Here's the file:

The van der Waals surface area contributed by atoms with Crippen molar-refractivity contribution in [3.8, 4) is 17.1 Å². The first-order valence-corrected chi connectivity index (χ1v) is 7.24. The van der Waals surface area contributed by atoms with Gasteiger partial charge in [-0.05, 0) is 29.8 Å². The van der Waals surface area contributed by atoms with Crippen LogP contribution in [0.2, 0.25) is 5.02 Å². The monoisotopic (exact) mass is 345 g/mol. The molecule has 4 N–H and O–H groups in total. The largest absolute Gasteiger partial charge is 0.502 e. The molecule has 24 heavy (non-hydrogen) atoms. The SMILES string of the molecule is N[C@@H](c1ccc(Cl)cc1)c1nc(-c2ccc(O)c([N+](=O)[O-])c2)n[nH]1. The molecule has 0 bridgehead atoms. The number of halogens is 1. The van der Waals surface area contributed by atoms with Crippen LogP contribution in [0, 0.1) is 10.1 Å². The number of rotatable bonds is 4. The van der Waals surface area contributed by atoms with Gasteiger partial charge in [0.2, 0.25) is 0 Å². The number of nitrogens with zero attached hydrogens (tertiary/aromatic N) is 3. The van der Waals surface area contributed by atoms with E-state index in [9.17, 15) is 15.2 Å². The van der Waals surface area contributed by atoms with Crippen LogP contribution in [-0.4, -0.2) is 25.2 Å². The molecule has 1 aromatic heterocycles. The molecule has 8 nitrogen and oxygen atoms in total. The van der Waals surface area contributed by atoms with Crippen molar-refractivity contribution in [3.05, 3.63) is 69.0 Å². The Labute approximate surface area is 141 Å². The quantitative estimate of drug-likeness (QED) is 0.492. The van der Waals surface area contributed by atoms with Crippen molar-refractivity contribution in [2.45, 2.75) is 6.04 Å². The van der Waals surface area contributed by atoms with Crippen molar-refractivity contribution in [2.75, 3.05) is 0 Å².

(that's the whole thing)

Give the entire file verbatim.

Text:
The van der Waals surface area contributed by atoms with Crippen molar-refractivity contribution in [3.8, 4) is 17.1 Å². The first-order valence-corrected chi connectivity index (χ1v) is 7.24. The van der Waals surface area contributed by atoms with Gasteiger partial charge in [-0.05, 0) is 29.8 Å². The van der Waals surface area contributed by atoms with Crippen LogP contribution in [0.2, 0.25) is 5.02 Å². The monoisotopic (exact) mass is 345 g/mol. The molecule has 4 N–H and O–H groups in total. The largest absolute Gasteiger partial charge is 0.502 e. The molecule has 24 heavy (non-hydrogen) atoms. The SMILES string of the molecule is N[C@@H](c1ccc(Cl)cc1)c1nc(-c2ccc(O)c([N+](=O)[O-])c2)n[nH]1. The molecule has 0 bridgehead atoms. The number of halogens is 1. The van der Waals surface area contributed by atoms with Crippen LogP contribution in [0, 0.1) is 10.1 Å². The number of rotatable bonds is 4. The van der Waals surface area contributed by atoms with Gasteiger partial charge in [0.2, 0.25) is 0 Å². The number of nitrogens with zero attached hydrogens (tertiary/aromatic N) is 3. The van der Waals surface area contributed by atoms with E-state index in [9.17, 15) is 15.2 Å². The van der Waals surface area contributed by atoms with Crippen LogP contribution in [-0.4, -0.2) is 25.2 Å². The molecule has 1 aromatic heterocycles. The molecule has 8 nitrogen and oxygen atoms in total. The van der Waals surface area contributed by atoms with Crippen molar-refractivity contribution in [3.05, 3.63) is 69.0 Å². The Labute approximate surface area is 141 Å². The quantitative estimate of drug-likeness (QED) is 0.492. The van der Waals surface area contributed by atoms with Crippen molar-refractivity contribution in [2.45, 2.75) is 6.04 Å². The van der Waals surface area contributed by atoms with Crippen molar-refractivity contribution in [2.75, 3.05) is 0 Å².